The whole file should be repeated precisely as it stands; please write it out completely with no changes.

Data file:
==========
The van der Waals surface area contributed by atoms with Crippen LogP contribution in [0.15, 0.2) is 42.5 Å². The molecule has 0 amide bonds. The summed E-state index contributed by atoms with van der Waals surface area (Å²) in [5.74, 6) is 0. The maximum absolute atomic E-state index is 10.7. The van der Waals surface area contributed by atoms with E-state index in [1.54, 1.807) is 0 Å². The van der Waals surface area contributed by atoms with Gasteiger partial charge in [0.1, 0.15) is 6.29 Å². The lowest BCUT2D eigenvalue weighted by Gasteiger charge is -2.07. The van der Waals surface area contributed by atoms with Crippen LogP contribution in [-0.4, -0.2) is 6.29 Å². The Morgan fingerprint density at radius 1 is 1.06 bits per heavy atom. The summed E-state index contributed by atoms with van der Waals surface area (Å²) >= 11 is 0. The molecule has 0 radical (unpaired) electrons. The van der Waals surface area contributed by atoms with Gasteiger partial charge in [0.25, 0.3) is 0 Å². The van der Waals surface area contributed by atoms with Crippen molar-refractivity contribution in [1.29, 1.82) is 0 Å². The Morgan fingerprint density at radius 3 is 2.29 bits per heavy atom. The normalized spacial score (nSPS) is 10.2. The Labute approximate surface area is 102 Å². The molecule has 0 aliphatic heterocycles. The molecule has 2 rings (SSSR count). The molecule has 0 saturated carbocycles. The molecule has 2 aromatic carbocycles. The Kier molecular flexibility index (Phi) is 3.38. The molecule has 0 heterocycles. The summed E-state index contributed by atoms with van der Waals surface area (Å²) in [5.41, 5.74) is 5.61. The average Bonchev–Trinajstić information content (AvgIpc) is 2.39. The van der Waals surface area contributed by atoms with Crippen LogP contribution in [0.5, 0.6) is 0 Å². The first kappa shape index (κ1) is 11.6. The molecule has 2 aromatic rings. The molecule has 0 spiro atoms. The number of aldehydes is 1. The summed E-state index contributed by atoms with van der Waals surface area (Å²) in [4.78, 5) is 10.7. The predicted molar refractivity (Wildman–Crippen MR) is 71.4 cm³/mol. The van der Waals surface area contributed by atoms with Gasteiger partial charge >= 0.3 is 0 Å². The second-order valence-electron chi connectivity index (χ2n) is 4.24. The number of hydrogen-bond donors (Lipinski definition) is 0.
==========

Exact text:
The van der Waals surface area contributed by atoms with Crippen LogP contribution in [0.15, 0.2) is 42.5 Å². The molecule has 0 amide bonds. The summed E-state index contributed by atoms with van der Waals surface area (Å²) in [5.74, 6) is 0. The maximum absolute atomic E-state index is 10.7. The van der Waals surface area contributed by atoms with E-state index in [1.54, 1.807) is 0 Å². The van der Waals surface area contributed by atoms with Gasteiger partial charge in [0.1, 0.15) is 6.29 Å². The lowest BCUT2D eigenvalue weighted by Gasteiger charge is -2.07. The van der Waals surface area contributed by atoms with Crippen LogP contribution in [-0.4, -0.2) is 6.29 Å². The Morgan fingerprint density at radius 1 is 1.06 bits per heavy atom. The summed E-state index contributed by atoms with van der Waals surface area (Å²) >= 11 is 0. The molecule has 0 radical (unpaired) electrons. The van der Waals surface area contributed by atoms with Gasteiger partial charge in [0.25, 0.3) is 0 Å². The van der Waals surface area contributed by atoms with Crippen molar-refractivity contribution in [1.29, 1.82) is 0 Å². The Morgan fingerprint density at radius 3 is 2.29 bits per heavy atom. The normalized spacial score (nSPS) is 10.2. The Labute approximate surface area is 102 Å². The molecule has 0 aliphatic heterocycles. The molecule has 2 rings (SSSR count). The molecule has 0 saturated carbocycles. The molecule has 2 aromatic carbocycles. The Kier molecular flexibility index (Phi) is 3.38. The molecule has 0 heterocycles. The summed E-state index contributed by atoms with van der Waals surface area (Å²) in [5.41, 5.74) is 5.61. The average Bonchev–Trinajstić information content (AvgIpc) is 2.39. The van der Waals surface area contributed by atoms with Crippen LogP contribution in [0.5, 0.6) is 0 Å². The first kappa shape index (κ1) is 11.6. The molecule has 2 aromatic rings. The molecule has 0 spiro atoms. The number of aldehydes is 1. The summed E-state index contributed by atoms with van der Waals surface area (Å²) in [4.78, 5) is 10.7. The predicted molar refractivity (Wildman–Crippen MR) is 71.4 cm³/mol. The van der Waals surface area contributed by atoms with Gasteiger partial charge >= 0.3 is 0 Å². The second-order valence-electron chi connectivity index (χ2n) is 4.24. The number of hydrogen-bond donors (Lipinski definition) is 0.